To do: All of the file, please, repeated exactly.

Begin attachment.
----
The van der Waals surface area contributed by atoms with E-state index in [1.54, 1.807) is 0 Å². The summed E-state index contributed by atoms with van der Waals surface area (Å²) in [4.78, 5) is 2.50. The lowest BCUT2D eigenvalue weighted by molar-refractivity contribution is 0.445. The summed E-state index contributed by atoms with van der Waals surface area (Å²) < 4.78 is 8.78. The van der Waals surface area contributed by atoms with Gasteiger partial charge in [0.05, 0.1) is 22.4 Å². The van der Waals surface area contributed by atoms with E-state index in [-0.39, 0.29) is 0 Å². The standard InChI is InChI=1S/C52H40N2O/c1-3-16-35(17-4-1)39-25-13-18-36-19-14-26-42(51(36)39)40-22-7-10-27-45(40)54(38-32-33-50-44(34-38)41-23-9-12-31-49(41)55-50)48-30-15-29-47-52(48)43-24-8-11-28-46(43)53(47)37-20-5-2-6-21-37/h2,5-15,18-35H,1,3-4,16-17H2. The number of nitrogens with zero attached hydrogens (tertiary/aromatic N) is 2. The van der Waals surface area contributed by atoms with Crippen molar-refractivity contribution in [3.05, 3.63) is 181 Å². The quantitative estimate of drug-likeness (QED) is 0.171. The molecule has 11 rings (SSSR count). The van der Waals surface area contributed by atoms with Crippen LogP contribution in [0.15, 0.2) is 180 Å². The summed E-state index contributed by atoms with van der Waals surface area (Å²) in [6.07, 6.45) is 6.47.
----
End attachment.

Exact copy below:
The van der Waals surface area contributed by atoms with E-state index in [1.54, 1.807) is 0 Å². The summed E-state index contributed by atoms with van der Waals surface area (Å²) in [4.78, 5) is 2.50. The lowest BCUT2D eigenvalue weighted by molar-refractivity contribution is 0.445. The summed E-state index contributed by atoms with van der Waals surface area (Å²) < 4.78 is 8.78. The van der Waals surface area contributed by atoms with Gasteiger partial charge in [0.05, 0.1) is 22.4 Å². The van der Waals surface area contributed by atoms with E-state index in [-0.39, 0.29) is 0 Å². The standard InChI is InChI=1S/C52H40N2O/c1-3-16-35(17-4-1)39-25-13-18-36-19-14-26-42(51(36)39)40-22-7-10-27-45(40)54(38-32-33-50-44(34-38)41-23-9-12-31-49(41)55-50)48-30-15-29-47-52(48)43-24-8-11-28-46(43)53(47)37-20-5-2-6-21-37/h2,5-15,18-35H,1,3-4,16-17H2. The number of nitrogens with zero attached hydrogens (tertiary/aromatic N) is 2. The van der Waals surface area contributed by atoms with Crippen molar-refractivity contribution in [3.05, 3.63) is 181 Å². The quantitative estimate of drug-likeness (QED) is 0.171. The molecule has 11 rings (SSSR count). The van der Waals surface area contributed by atoms with Crippen LogP contribution in [0.15, 0.2) is 180 Å². The summed E-state index contributed by atoms with van der Waals surface area (Å²) in [6.07, 6.45) is 6.47.